Pretty Cock / As I Stood under my Love’s Window

2014
07.09

Jon offers, “Another night visiting song. This one seems somehow lest about boasting of conquest than many others.” The motif of the lovers being roused prematurely by a cock that crows early is apparently common to other songs. He attributes Louis Killen again as his source for this, but I could find scant little extra information. Google with caution, but if you can add to the information it will be greatly appreciated.

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12 Responses to “Pretty Cock / As I Stood under my Love’s Window”

  1. Reinhard Zierke says:

    Louis Killen sang
    The Cock on his Topic LP Ballads and Broadside and later on his cassette The Rose in June. In the latter’s sleeve notes he stated that he learned the song from Brian Ballinger in Oxford.

  2. Jo Breeze says:

    The woken-by-the-cock-crow also reminds me of the lark that wakes Romeo and Juliet, that Juliet tries to deny – ‘It was the nightingale, and not the lark, that pierced the fearful hollow of thine ear’ (I think?)

  3. Peter Walsh says:

    Waking up to birdsong is finding it’s way into contemporary music all the time; Laura Marling gaves us this on her first album: “morning was mocking us- my manic and I – and birds were singing to calm us down”. Different to a crow interrupting lovers, I suppose, but still no fairytale ending in Laura’s song, either – she’s obviously not glowing with love for her ‘manic’, hahaha!

  4. Jane Ramsden says:

    Just as the pretty cock can be euphemistic/suggestive for other than a bird, so in this song the crow sounds less overtly alluding to just one part of the anatomy as more covertly to another possible lover or rival…or is the excuse on the part of his lady because she has a second lover to the side. Let’s hope it is just unfounded fear of losing her that makes the first think this! I like this short song because it encapsulates a range of feelings and a lot to think about. The story is ended, yet not ended. And very nicely rendered, Jon!

  5. Jon Boden says:

    Interest also to note the similarity between this type of song and the Old French ‘aubade’ form – a song of two lovers parting at dawn. The form was very popular throughout Europe in the high middle ages and certainly influenced Shakespeare’s R&J mentioned already. Interesing also that the ‘Lemany/Lemady’ song is also essentially an aubade, but with far more archaic language, and a corruption of the medieval term ‘leman’ a for the girls name – all of which perhaps suggests it is a direct descendant of a middle English aubade? I’ll be recording Lemady at some point. Also planning to learn Little Musgrave at some point which has a great aubade section ‘methinks I hear the thristlecock, methinks I hear the jay, methinks I hear Lord Barnard’s horn, I would I were away’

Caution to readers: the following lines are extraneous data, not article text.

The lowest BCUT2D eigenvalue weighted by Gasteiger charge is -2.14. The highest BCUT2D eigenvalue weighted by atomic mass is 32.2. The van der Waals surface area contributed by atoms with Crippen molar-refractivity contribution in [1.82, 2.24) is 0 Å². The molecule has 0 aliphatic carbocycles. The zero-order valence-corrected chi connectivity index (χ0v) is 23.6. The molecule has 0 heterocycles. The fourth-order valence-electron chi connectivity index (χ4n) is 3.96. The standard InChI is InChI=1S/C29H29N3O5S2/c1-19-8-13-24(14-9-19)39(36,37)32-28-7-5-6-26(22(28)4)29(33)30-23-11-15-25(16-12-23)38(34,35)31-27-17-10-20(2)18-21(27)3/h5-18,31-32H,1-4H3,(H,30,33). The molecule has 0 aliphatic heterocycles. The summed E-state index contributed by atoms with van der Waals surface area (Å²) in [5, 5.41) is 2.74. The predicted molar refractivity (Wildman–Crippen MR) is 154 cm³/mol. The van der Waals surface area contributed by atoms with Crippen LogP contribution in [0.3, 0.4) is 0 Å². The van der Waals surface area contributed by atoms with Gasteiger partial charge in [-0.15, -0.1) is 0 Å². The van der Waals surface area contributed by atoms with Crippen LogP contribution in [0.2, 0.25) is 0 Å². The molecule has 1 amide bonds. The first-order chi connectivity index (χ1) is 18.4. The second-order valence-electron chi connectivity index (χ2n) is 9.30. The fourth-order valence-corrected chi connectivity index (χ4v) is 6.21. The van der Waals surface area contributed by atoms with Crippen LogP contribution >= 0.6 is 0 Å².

6. John Burton says:

    There is a version (somewhat different words) entitled The Light of the Moon, on The Mellstock Bands, Songs of Thomas Hardys Wessex, Saydisc CD-SDL 410.
    Sung by Andy Turner, short clip here,
    http://www.amazon.co.uk/gp/product/B002LBY9OY/ref=dm_mu_dp_trk21

    Source Hammond,D248 from Robert Barratt, Puddletow, 1905.
    It clicked in my tiny mind whilst listening and a bit of searching found the clip.

  7. Piers Cawley says:

    I’m always struck by how very different this (and similar variants are) from The Grey Cock (http://soundcloud.com/pdcawley/the-grey-cock if you want to hear my attempt) while sharing so many verses.

    I can’t help but wonder which came first.

  8. John Heather says:

    You’ll find it about word for word in Marrowbones as “The Light of The Moon”

  9. Joe Offer says:

    We have a very short discussion of this song in this thread:
    http://mudcat.org/thread.cfm?ThreadID=68401

    -Joe Offer, The Mudcat Cafe-

  10. Jane Ramsden says:

    @ Piers: Thanks for posting your song link, which I think I missed the first time round. You have a fine voice, doesn’t sound bearded, but I think I detect a Yorkshire accent in there! Ha ha!

  11. Old Muzza(NW Surrey-UK) says:

    @Jane
    ‘Just as the pretty cock can be euphemistic/suggestive for other than a bird’,

    Where did that come from!….
    no wonder the latest paperback ‘Several shades of grey’ is such a hit…
    you gals add a new depth of meaning to ‘reading between the lines.’

    Whereas…MOI…being a ‘bloke’
    innocently thought
    Two of the last three songs have included chickens…………Solution..
    Bump off the cockerel before the next visit to your truelove and stay the whole night.

  12. Diana says:

    There is a lot of repeated themes in some of these songs. Have you noticed how many are about a girl named Nancy. She certainly was a popiular girl and really got around. A pleasant enough song.

    Muzza trust you to think of your euphenism – only a man would go down that road.

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